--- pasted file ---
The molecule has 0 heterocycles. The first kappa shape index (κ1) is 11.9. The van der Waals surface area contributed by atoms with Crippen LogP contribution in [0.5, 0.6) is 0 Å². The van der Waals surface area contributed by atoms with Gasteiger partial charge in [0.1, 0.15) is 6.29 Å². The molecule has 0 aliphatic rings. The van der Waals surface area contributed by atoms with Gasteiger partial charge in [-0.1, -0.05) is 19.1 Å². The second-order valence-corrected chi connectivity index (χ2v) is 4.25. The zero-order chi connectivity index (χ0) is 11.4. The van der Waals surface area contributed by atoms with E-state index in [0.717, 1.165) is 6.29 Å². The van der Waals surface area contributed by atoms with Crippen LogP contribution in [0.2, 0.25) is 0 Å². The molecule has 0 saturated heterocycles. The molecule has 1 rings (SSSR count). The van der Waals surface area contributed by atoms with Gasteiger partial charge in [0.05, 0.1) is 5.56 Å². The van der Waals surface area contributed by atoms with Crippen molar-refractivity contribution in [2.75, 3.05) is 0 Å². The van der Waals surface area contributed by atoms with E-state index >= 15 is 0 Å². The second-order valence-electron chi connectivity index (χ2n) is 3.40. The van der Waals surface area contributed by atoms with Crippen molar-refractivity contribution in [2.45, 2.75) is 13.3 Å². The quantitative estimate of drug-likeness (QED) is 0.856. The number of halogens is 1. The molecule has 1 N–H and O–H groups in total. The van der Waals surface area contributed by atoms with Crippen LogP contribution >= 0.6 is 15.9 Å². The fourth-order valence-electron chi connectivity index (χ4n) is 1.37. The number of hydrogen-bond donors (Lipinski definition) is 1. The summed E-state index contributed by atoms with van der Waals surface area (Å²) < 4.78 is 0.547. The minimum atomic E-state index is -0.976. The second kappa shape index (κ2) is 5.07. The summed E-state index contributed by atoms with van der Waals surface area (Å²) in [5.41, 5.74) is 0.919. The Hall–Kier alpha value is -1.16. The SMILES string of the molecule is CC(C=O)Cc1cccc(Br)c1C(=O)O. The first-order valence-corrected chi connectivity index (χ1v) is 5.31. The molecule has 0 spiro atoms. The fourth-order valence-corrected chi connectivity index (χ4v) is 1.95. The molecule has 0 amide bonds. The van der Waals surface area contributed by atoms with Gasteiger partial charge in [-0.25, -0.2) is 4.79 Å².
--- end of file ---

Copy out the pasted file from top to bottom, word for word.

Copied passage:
The molecule has 0 heterocycles. The first kappa shape index (κ1) is 11.9. The van der Waals surface area contributed by atoms with Crippen LogP contribution in [0.5, 0.6) is 0 Å². The van der Waals surface area contributed by atoms with Gasteiger partial charge in [0.1, 0.15) is 6.29 Å². The molecule has 0 aliphatic rings. The van der Waals surface area contributed by atoms with Gasteiger partial charge in [-0.1, -0.05) is 19.1 Å². The second-order valence-corrected chi connectivity index (χ2v) is 4.25. The zero-order chi connectivity index (χ0) is 11.4. The van der Waals surface area contributed by atoms with E-state index in [0.717, 1.165) is 6.29 Å². The van der Waals surface area contributed by atoms with Crippen LogP contribution in [0.2, 0.25) is 0 Å². The molecule has 0 saturated heterocycles. The molecule has 1 rings (SSSR count). The van der Waals surface area contributed by atoms with Gasteiger partial charge in [0.05, 0.1) is 5.56 Å². The van der Waals surface area contributed by atoms with Crippen molar-refractivity contribution in [2.75, 3.05) is 0 Å². The van der Waals surface area contributed by atoms with E-state index >= 15 is 0 Å². The second-order valence-electron chi connectivity index (χ2n) is 3.40. The van der Waals surface area contributed by atoms with Crippen molar-refractivity contribution in [2.45, 2.75) is 13.3 Å². The quantitative estimate of drug-likeness (QED) is 0.856. The number of halogens is 1. The molecule has 1 N–H and O–H groups in total. The van der Waals surface area contributed by atoms with Crippen LogP contribution >= 0.6 is 15.9 Å². The fourth-order valence-electron chi connectivity index (χ4n) is 1.37. The number of hydrogen-bond donors (Lipinski definition) is 1. The summed E-state index contributed by atoms with van der Waals surface area (Å²) < 4.78 is 0.547. The minimum atomic E-state index is -0.976. The second kappa shape index (κ2) is 5.07. The summed E-state index contributed by atoms with van der Waals surface area (Å²) in [5.41, 5.74) is 0.919. The Hall–Kier alpha value is -1.16. The SMILES string of the molecule is CC(C=O)Cc1cccc(Br)c1C(=O)O. The first-order valence-corrected chi connectivity index (χ1v) is 5.31. The molecule has 0 spiro atoms. The fourth-order valence-corrected chi connectivity index (χ4v) is 1.95. The molecule has 0 amide bonds. The van der Waals surface area contributed by atoms with Gasteiger partial charge in [-0.25, -0.2) is 4.79 Å².